Born of reality TVs Magical Elves, Air Guitar Nation was initially conceived of as the American Idol of the first-ever US Air Guitar Championship, a series that would follow competitors C Diddy, Bjorn Turoque and Krye Tuff, as they battled each other to represent the US in the World Air Guitar Championships in Oulu, Finland, where theyd take on The Red Plectrum (GB), The Torbinator (NZ), Mr. Metalilizer (Austria) and other national champs for the international title of worlds best.
By the time reality TV backed off the project (because clearing music rights was prohibitively expensive), first-time director Alexandra Lipsitz was hooked on the subject and characters with noms de strum like C Diddy, Bjorn Turock and Krye Tuff, among others.
Beginning in 2002, she and a dedicated crew shot some 400 hours of performance, behind-the-scenes, interviews and background bites to deliver this 81-minute doc about a surprisingly popular and profoundly quizzical worldwide cultural phenomenon.
If youre not an air guitar buff– and, honestly, how many of us are?– youre probably wondering why anyone would pretend to play an imaginary guitar and jump around wildly in front of a loudly jeering or cheering crowd. This docs players explain: C Diddy (an Exeter-educated Brooklyn-born actor whose real name is David Jung) says it lets someone without the requisite musical talent (ie. himself) be a rock star. Bjorn Turoque (AKA Dan Crane, Berkeley-born musician, composer, software developer and journalist) posits, with appealing self-derision, that to err is human; to air guitar, Divine, while his 80-something Nana, imitating his moves, likens Dannys performances to mime. Some competitors suggest air guitar is Olympics-level sport, others call it meditation. One proclaims its the perfect performance art because its invisible, transforming nothingness into something ephemerally tangible. Okay. If you say so.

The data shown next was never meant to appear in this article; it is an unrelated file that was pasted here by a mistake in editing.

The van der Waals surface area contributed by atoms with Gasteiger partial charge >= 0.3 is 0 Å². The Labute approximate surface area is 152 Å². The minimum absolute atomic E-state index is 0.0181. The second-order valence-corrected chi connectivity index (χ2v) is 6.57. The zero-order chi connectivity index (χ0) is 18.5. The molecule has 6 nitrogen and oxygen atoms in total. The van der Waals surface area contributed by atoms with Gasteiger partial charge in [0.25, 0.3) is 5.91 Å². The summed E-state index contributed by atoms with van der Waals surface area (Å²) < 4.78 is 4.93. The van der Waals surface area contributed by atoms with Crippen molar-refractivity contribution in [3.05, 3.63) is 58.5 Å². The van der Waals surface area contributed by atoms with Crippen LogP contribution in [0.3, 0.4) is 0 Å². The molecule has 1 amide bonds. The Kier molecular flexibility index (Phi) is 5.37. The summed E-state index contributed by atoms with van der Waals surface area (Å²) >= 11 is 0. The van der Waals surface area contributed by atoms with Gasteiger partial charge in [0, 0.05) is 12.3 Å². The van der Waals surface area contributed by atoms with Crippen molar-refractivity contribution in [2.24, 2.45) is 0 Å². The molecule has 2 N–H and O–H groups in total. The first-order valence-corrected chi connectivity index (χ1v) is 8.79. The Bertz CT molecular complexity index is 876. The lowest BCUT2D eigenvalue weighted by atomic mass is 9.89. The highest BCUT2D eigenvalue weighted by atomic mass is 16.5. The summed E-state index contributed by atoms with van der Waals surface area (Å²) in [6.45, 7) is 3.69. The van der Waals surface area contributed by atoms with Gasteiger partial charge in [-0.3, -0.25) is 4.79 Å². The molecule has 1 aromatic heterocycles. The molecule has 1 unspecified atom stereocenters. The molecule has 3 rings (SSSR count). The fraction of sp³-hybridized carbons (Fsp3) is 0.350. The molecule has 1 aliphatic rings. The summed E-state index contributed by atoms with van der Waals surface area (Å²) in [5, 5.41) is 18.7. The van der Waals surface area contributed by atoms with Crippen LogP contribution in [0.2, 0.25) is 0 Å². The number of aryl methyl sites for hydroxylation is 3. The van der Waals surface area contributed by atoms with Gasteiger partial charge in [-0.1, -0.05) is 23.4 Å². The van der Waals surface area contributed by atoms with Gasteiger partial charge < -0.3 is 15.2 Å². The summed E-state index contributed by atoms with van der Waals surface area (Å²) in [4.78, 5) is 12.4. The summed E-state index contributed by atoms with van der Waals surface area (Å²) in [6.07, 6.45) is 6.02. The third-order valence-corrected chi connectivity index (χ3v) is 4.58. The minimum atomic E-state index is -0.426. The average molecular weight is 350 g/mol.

Fact is, the films very entertaining. Lipsitz is a good storyteller. Using short takes and an MTV-worthy editing style, she (along with co-cutters Conor ONeill and Clark Vogeler) crafts a thoroughly engaging narrative with completely captivating characters whore smart, funny and full of surprises. (Turns out the wildly glam Krye Tuffs day job is as a government budget analyst! Whoda thunk?).
Further, Lipsitz lets you watch C Diddy perform often enough for you to understand that theres consistency in his act– the gyrations and facial expressions are actually choreographed, and Diddy hits his marks every time.
You observe air guitar workshops, and are cued to the judges criteria, including contestants moves, dexterity, musicality and a somewhat intangible quality called airness.
Much to her credit, Lipsitz presents the air guitar craze within the larger context of serious world events. She lets you know that Finnish students who founded the Air Guitar World Championships did so as an amusing goof, but also proclaimed if everyone in the world were holding air guitars, they couldnt carry guns.
Similar points are made when Diddy and Bjorn admit concerns about the serious business of representing the US– not only the birth place of rock and roll, but also a principal gun-toter– in Finland where they fear they may face anti-American sentiments because of current government policies.
The films self-deprecating humor allows the slightly silly make air, not war message to settle in a rather profound way.
Still, Air Guitar Nations main thrust is fun– and its a blast and a half of that. After seeing the film, you might find yourself plucking at an imaginary instrument from time to time and even wondering about your own quality of airness,